26 April - 6 May 2019
Axis Gallery
(Tokyo)
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The Gelatin Silver Session (GSS) series began in 2006 when Tamotsu Fujii, Taishi Hirokawa, Itaru Hirama, and Mikiya Takimoto exchanged negatives and printed them according to their respective tastes. For this year's installment, which we are told is the final one, 50 participating photographers presented previously unreleased silver halide prints along with their comments on the theme of "Photographs We Want to Preserve for 100 Years."
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Tokyo Independent 2019
18 April - 5 May 2019
Tokyo University of the Arts Chinretsukan Gallery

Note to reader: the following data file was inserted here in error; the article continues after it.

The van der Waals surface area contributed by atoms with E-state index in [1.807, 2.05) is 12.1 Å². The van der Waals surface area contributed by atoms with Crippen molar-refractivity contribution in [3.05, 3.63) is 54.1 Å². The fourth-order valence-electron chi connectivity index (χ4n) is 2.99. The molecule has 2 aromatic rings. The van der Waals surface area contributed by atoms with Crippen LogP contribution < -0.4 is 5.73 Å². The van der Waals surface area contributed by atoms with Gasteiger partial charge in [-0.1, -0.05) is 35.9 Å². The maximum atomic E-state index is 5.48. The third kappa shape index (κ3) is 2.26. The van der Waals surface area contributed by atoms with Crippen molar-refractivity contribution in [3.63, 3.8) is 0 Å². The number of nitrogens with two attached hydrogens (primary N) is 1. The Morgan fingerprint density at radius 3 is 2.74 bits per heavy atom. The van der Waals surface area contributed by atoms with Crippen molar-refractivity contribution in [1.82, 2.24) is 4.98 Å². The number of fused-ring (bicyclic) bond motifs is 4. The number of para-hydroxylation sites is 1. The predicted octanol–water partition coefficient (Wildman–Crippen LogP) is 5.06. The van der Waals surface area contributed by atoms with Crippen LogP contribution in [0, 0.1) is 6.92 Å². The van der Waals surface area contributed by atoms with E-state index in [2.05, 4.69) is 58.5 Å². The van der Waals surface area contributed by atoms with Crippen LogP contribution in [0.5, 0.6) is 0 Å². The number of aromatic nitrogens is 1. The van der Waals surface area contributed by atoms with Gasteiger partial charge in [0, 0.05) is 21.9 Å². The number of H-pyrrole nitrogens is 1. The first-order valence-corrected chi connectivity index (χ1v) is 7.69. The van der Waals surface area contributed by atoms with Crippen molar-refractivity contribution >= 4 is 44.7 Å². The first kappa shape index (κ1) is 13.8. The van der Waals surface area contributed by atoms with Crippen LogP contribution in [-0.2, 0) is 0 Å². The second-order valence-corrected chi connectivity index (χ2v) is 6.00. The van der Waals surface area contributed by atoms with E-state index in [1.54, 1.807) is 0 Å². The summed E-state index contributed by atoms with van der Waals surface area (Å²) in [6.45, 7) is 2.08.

(Tokyo)
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This purportedly independent, unjuried, open-entry exhibition is touted as a revival of the Yomiuri Independent, a seminal contemporary art event in postwar Japan. But why now? Apparently because the last Yomiuri Independent was held in 1963, the year before the first Tokyo Olympics, and 2019 is the year before the second Olympics. Though contemporary-art competitions have proliferated in Japan's post-bubble years, not a few young artists express disdain for their fussy requirements. This one claims to welcome the participation of such misfits.
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KG+ 2019: Kai Maetani - Kapsel
5 - 21 April 2019
Finch Arts
(Kyoto)